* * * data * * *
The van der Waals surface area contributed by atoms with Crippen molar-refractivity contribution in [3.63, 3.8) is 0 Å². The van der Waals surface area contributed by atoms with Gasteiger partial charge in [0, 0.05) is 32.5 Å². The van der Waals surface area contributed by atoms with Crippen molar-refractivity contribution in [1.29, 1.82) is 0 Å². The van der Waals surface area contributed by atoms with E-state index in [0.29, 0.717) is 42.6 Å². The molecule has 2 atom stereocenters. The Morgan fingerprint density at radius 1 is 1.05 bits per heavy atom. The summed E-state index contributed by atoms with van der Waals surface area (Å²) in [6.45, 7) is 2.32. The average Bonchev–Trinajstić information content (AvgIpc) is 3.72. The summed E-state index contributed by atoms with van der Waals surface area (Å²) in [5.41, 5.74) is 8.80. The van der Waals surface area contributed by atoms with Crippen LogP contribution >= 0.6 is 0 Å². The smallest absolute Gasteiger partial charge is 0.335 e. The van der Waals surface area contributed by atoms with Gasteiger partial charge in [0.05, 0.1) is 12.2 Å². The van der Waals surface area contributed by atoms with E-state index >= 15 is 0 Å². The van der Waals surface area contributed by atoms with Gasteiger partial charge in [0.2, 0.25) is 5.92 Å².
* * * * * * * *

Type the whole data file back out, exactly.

The van der Waals surface area contributed by atoms with Crippen molar-refractivity contribution in [3.63, 3.8) is 0 Å². The van der Waals surface area contributed by atoms with Gasteiger partial charge in [0, 0.05) is 32.5 Å². The van der Waals surface area contributed by atoms with Crippen molar-refractivity contribution in [1.29, 1.82) is 0 Å². The van der Waals surface area contributed by atoms with E-state index in [0.29, 0.717) is 42.6 Å². The molecule has 2 atom stereocenters. The Morgan fingerprint density at radius 1 is 1.05 bits per heavy atom. The summed E-state index contributed by atoms with van der Waals surface area (Å²) in [6.45, 7) is 2.32. The average Bonchev–Trinajstić information content (AvgIpc) is 3.72. The summed E-state index contributed by atoms with van der Waals surface area (Å²) in [5.41, 5.74) is 8.80. The van der Waals surface area contributed by atoms with Crippen LogP contribution >= 0.6 is 0 Å². The smallest absolute Gasteiger partial charge is 0.335 e. The van der Waals surface area contributed by atoms with Gasteiger partial charge in [0.05, 0.1) is 12.2 Å². The van der Waals surface area contributed by atoms with E-state index >= 15 is 0 Å². The van der Waals surface area contributed by atoms with Gasteiger partial charge in [0.2, 0.25) is 5.92 Å².